# 2.4. The Extended Real Line#

Definition 2.40 (Extended real line)

The extended real number system or extended real line is obtained from the real number system $$\RR$$ by adding two infinity elements $$+\infty$$ and $$-\infty$$, where the infinities are treated as actual numbers.

It is denoted as $$\ERL$$ or $$\RR \cup \{-\infty, +\infty\}$$.

The symbol $$+\infty$$ is often written simply as $$\infty$$.

In order to make $$\ERL$$ a useful number system, we need to define the comparison and arithmetic rules of the new infinity symbols w.r.t. existing elements in $$\RR$$ and between themselves.

## 2.4.1. Order#

Definition 2.41 (Extended valued comparison rules)

We define the following rules of comparison between real numbers and infinities:

• $$a < \infty \Forall a \in \RR$$

• $$a > -\infty \Forall a \in \RR$$

• $$-\infty < \infty$$

In other words $$-\infty < a < \infty \Forall a \in \RR$$.

Following notations are useful:

• $$\RR = (-\infty, \infty)$$

• $$\RR \cup \{ \infty\} = (-\infty, \infty]$$

• $$\RR \cup \{ -\infty\} = [-\infty, \infty)$$

• $$\RR \cup \{ -\infty, \infty\} = [-\infty, \infty]$$

Definition 2.42 (Infimum and supremum in extended real line)

Let $$A$$ be a subset of $$\RR$$.

• If $$A$$ is bounded from below, then $$\inf A$$ denotes its greatest lower bound.

• If $$A$$ is bounded from above, then $$\sup A$$ denotes its least upper bound.

• If $$A$$ is not bounded from below, we write: $$\inf A = -\infty$$.

• If $$A$$ is not bounded from above, we write: $$\sup A = \infty$$.

• For an empty set, we follow the convention as: $$\inf \EmptySet = \infty$$ and $$\sup \EmptySet = -\infty$$.

## 2.4.2. Arithmetic#

Definition 2.43 (Extended valued arithmetic)

The arithmetic between real numbers and the infinite values is defined as below:

\begin{split} \begin{aligned} & a + \infty = \infty + a = \infty \quad (-\infty < a < \infty)\\ & a - \infty = -\infty + a = -\infty \quad (-\infty < a < \infty)\\ & a \times \infty = \infty \times a = \infty \quad (0 < a < \infty)\\ & a \times (-\infty) = (-\infty) \times a = -\infty \quad (0 < a < \infty)\\ & a \times \infty = \infty \times a = -\infty \quad (-\infty < a < 0)\\ & a \times (-\infty) = (-\infty) \times a = \infty \quad (-\infty < a < 0)\\ & \frac{a}{\pm \infty} = 0\quad (-\infty < a < \infty) \end{aligned} \end{split}

The arithmetic between infinities is defined as follows:

\begin{split} \begin{aligned} &\infty + \infty = \infty\\ &(-\infty) + (-\infty) = -\infty\\ &\infty \times \infty = \infty\\ &(-\infty) \times (-\infty) = \infty\\ &(-\infty) \times \infty = -\infty\\ &\infty \times (-\infty) = -\infty \end{aligned} \end{split}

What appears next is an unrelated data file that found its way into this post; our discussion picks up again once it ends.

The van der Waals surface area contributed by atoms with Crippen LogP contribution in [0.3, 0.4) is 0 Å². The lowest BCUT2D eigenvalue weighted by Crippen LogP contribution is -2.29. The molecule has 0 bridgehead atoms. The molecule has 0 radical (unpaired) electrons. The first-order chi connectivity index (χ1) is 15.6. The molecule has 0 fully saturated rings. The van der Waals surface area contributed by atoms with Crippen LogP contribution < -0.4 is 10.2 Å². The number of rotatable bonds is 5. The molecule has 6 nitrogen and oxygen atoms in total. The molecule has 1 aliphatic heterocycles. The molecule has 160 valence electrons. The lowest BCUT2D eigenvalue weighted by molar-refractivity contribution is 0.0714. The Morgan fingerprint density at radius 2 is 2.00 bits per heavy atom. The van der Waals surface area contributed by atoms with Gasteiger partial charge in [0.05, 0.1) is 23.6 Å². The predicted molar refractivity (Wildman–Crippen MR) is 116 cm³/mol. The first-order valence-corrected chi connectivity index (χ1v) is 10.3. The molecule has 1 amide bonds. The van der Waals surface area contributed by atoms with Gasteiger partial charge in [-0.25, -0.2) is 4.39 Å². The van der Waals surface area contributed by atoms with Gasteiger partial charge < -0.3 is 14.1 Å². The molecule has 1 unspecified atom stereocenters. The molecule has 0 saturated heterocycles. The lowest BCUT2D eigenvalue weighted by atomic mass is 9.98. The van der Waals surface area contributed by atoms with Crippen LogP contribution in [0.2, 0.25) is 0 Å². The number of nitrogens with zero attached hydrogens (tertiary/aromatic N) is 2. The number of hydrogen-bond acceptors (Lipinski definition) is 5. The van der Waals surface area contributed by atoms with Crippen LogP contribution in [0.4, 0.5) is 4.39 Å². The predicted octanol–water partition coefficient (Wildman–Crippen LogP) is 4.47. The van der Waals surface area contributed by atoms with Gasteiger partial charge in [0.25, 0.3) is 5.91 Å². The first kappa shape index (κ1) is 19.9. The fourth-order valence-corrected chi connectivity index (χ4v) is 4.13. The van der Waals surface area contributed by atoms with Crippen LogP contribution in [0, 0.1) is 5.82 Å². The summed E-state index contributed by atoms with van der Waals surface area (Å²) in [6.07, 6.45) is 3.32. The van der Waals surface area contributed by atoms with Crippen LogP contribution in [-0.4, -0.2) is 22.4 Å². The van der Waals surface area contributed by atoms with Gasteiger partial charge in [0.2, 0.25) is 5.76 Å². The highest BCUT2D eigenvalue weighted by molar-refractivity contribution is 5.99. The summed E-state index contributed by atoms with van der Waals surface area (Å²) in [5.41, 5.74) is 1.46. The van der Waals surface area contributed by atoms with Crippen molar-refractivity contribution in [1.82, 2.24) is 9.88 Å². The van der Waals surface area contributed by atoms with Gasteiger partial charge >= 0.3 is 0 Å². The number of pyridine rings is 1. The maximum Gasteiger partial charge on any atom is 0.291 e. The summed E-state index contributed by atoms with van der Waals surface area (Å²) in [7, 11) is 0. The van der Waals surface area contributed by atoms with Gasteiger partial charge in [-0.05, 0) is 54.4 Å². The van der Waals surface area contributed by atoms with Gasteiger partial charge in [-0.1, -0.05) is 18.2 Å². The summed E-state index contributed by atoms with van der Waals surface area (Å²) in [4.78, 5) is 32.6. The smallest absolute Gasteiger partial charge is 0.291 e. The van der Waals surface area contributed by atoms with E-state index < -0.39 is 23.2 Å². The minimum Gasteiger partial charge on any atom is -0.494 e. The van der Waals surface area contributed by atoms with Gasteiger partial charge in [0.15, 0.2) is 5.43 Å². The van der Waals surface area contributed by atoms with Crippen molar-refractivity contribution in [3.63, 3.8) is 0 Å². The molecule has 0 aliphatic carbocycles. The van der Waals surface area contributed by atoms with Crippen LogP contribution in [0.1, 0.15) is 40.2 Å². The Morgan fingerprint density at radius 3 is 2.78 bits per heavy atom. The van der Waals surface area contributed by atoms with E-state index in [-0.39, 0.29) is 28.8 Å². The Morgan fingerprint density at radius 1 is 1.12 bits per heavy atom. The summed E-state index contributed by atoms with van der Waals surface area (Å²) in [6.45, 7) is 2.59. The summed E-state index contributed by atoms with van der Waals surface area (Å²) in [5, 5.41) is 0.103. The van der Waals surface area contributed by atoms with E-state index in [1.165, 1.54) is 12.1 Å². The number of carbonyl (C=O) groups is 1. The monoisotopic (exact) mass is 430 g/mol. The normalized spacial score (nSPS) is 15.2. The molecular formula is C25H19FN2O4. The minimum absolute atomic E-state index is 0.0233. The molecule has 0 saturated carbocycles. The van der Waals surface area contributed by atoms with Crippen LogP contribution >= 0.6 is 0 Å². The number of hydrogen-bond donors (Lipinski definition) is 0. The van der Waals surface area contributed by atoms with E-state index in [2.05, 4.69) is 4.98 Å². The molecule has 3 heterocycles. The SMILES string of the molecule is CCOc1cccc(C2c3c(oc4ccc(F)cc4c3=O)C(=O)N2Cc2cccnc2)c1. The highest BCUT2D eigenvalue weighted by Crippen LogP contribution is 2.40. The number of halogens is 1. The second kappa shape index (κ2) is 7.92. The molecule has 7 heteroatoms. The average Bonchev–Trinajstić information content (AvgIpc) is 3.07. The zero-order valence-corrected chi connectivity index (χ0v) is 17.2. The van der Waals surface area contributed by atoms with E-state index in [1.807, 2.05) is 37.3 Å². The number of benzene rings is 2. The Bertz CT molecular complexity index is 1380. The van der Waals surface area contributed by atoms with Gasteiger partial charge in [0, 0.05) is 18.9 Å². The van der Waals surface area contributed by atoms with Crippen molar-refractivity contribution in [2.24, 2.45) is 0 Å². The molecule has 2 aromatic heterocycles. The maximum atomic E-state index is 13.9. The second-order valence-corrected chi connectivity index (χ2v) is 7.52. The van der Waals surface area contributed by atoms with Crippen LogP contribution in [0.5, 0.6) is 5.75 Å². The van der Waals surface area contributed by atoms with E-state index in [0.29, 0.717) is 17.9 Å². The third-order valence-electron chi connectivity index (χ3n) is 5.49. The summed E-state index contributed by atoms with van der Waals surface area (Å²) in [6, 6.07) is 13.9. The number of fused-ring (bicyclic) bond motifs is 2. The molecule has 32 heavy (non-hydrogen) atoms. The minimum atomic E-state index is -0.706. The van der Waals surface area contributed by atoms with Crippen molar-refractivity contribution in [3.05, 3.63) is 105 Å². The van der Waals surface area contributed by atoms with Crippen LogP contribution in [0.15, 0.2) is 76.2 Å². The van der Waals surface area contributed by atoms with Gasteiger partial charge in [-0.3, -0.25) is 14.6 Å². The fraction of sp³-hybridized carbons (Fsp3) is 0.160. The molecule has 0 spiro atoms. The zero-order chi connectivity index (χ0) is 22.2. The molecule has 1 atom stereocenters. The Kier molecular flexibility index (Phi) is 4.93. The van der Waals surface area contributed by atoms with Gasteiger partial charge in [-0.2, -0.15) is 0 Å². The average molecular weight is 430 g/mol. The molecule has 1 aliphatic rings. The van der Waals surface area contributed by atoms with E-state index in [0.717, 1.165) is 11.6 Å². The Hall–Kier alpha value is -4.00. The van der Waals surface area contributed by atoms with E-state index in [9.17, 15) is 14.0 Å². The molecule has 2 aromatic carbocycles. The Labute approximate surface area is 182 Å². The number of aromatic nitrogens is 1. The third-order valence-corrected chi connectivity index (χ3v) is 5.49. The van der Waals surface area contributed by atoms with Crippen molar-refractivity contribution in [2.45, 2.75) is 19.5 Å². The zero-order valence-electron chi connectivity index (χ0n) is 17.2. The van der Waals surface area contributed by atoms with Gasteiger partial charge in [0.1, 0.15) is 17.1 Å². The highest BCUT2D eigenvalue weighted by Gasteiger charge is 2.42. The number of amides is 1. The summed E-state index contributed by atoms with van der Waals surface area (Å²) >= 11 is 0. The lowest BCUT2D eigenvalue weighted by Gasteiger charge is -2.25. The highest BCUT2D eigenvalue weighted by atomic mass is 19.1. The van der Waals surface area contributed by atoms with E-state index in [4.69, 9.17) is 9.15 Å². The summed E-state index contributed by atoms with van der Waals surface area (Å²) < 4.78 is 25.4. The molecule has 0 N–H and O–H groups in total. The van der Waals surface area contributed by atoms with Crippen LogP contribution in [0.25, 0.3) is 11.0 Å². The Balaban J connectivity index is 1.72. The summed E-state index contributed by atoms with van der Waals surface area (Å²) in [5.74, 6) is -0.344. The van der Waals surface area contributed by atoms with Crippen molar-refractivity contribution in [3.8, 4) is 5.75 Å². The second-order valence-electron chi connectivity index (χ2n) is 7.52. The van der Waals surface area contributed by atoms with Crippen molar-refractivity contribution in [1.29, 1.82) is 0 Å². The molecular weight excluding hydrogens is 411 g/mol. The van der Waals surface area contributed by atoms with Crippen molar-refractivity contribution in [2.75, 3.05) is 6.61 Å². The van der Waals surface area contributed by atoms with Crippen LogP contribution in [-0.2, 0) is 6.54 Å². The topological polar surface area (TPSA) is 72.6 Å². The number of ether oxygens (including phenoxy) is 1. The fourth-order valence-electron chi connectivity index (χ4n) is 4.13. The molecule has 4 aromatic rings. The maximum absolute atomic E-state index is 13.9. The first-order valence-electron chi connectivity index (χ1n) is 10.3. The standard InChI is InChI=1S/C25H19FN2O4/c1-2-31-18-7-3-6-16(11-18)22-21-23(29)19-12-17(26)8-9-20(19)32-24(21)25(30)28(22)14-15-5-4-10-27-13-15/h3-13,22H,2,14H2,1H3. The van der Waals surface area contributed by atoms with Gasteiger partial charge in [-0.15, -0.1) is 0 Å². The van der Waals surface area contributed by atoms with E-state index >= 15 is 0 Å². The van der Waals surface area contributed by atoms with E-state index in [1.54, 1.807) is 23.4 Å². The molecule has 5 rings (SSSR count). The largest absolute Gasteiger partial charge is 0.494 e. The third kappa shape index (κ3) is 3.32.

Usually, multiplication of infinities with zero is left undefined. But for the purposes of mathematical analysis and optimization, it is useful to define as follows:

$0 \times \infty = \infty \times 0 = 0 \times (-\infty) = (-\infty) \times 0 = 0.$

## 2.4.3. Sequences, Series and Convergence#

Definition 2.44 (Convergence to infinities)

A sequence $$\{ x_n\}$$ of $$\RR$$ converges to $$\infty$$ if for every $$M > 0$$, there exists $$n_0$$ (depending on M) such that $$x_n > M$$ for all $$n > n_0$$.

We denote this by:

$\lim x_n = \infty.$

A sequence $$\{ x_n\}$$ of $$\RR$$ converges to $$-\infty$$ if for every $$M < 0$$, there exists $$n_0$$ (depending on M) such that $$x_n < M$$ for all $$n > n_0$$.

We denote this by:

$\lim x_n = -\infty.$

We can reformulate Theorem 2.6 as:

Theorem 2.32 (Convergence of monotone sequences)

Every monotone sequence of real numbers converges to a number in $$\ERL$$.

Proof. Let $$\{x_n\}$$ be an increasing sequence. If it is bounded then by Theorem 2.6, it converges to a real number.

Assume it to be unbounded (from above). Then, for every $$M > 0$$, there exists $$n_0$$ (depending on M) such that $$x_n > M$$ for all $$n > n_0$$. Then, by Definition 2.44, it converges to $$\infty$$.

Let $$\{x_n\}$$ be a decreasing sequence. If it is bounded then by Theorem 2.6, it converges to a real number.

Assume it to be unbounded (from below). Then, for every $$M < 0$$, there exists $$n_0$$ (depending on M) such that $$x_n < M$$ for all $$n > n_0$$. Then, by Definition 2.44, it converges to $$-\infty$$.

Thus, every monotone sequence either converges to a real number or it converges to one of the infinities.

Remark 2.13 (Infinite sums)

Consider a series $$\sum x_n$$. If the sequence of partial sums converges to $$\infty$$, we say that $$\sum x_n = \infty$$ i.e. the sum of the series is infinite. Similarly, if the sequence of partial sums converges to $$-\infty$$, we say that $$\sum x_n = -\infty$$.

Remark 2.14

Every series of non-negative real numbers converges in $$\ERL$$.

Proof. The sequence of partial sums is an increasing sequence. By Theorem 2.32, it converges either to a real number or to $$\infty$$.